Premier League

Who is Kepa Arrizabalaga, the world’s most expensive goalkeeper?

Arrizabalaga was the number one for Julen Lopetegui’s side that won the Under-19 European Championships in Estonia in 2012.

Kepa Arrizabalaga became the most expensive goalkeeper in history when Chelsea paid Athletic Bilbao €80 million to break the buy-out clause in the 23-year-old Spaniard’s contract.

The man from Ondorroa was courted by many suitors including European champions Real Madrid and also went to the World Cup in Russia as back-up to David de Gea. Arrizabalaga started his career at Basconia at 17, a feeder club to Bilbao in the fourth division.

Two years later, Bilbao Athletic, the Basque County club’s B team came calling and the then Spain Under-19 international made 50 appearances for the side in four years, besides also moving to Ponferradina and Valladolid on loan. An injury to Bilbao Athletic’s first-choice keeper Jon Ander Serantes in 2013 first opened the doors for Arrizabalaga at Los Leones’ second team.

Incidentally, the man who picked him for Spain’s 2018 World Cup squad was also the coach under whom Arrizabalaga won his first major Championship. Julen Lopetegui’s Spanish team, which won the Under-19 Euros in Estonia in 2012 featured the likes of Suso, Paco Alcacer, Jese, Gerard Delofeu, Denis Suarez and Juan Bernat, also saw Arrizabalaga save two penalties from Samuel Umtiti and Geoffrey Kondogbia as Spain toppled France in the semis.

An injury would however, rule Lopetegui’s number one out of the Under-20 World Cup in 2013, where France, containing a chunk of the senior team that emerged victorious in Russia, would triumph.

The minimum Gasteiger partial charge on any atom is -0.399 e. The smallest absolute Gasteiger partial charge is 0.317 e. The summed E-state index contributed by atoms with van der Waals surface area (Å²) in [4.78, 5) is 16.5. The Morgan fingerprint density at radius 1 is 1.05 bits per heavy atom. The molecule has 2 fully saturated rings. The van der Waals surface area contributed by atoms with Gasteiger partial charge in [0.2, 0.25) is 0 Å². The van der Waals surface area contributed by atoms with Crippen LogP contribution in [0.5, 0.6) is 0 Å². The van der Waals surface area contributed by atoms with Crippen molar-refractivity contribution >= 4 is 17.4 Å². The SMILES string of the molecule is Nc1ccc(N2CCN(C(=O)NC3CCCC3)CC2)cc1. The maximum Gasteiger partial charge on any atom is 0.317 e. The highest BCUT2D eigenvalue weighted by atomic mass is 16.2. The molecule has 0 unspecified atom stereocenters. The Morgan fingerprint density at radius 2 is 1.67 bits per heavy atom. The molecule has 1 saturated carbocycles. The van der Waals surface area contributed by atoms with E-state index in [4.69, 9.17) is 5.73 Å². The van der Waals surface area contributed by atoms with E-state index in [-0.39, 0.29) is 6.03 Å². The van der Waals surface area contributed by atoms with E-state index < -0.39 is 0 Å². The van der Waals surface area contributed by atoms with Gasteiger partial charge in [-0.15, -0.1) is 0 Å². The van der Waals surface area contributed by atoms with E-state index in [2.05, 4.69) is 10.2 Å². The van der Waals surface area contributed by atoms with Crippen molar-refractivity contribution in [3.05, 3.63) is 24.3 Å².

As his loan spell at Valladolid came to a conclusion in 2016, Ernesto Valverde included him in the first team for the season which began post the completion of the Euros. Initially selected as third-choice behind Gorka Iraizoz and Iago Herrerin, Arrizabalaga made his competitive debut in the top flight, helping his side earn a clean sheet in a 1-0 away win against Deportiva La Coruna.

After Valverde’s final season in charge of Bilbao which saw the Basque county club qualify for Europea and the manager depart for Barcelona, Kepa was praised for his ‘mature performances’ in goal.

For the 22-year-old, the biggest rewards of a consistent season would be a call-up to the senior national side ahead of a World Cup qualifier, replacing the injured Pepe Reina. His solitary cap till date would come against Malaga later that year, starting and playing the full 90 in a 5-0 friendly win over Costa Rica.

Zidane and Real came calling in the winter transfer window of 2018 but Arrizabalaga rejected the approach of the capital club, instead extending his contract to seven and a half years, with a €80 million buy-out clause.

With the amount that Chelsea have shelled out for the shot-stopper, there is no doubt that Arrizabalaga will come under heavy scrutiny. The Spaniard will be expected to start as the Blues’ number one in anticipation of Thibaut Courtois’ impending departure. In terms of signing keepers who were of the highest pedigree and readily available on the market, there could have been few better options for the Blues.

Sarriball just became a lot more interesting.

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The next Industrial Revolution is here – driven by the digitalization of manufacturing processes

Technologies such as Industry 4.0, IoT, robotics and Big Data analytics are transforming the manufacturing industry in a big way.

The manufacturing industry across the world is seeing major changes, driven by globalization and increasing consumer demand. As per a report by the World Economic Forum and Deloitte Touche Tohmatsu Ltd on the future of manufacturing, the ability to innovate at a quicker pace will be the major differentiating factor in the success of companies and countries.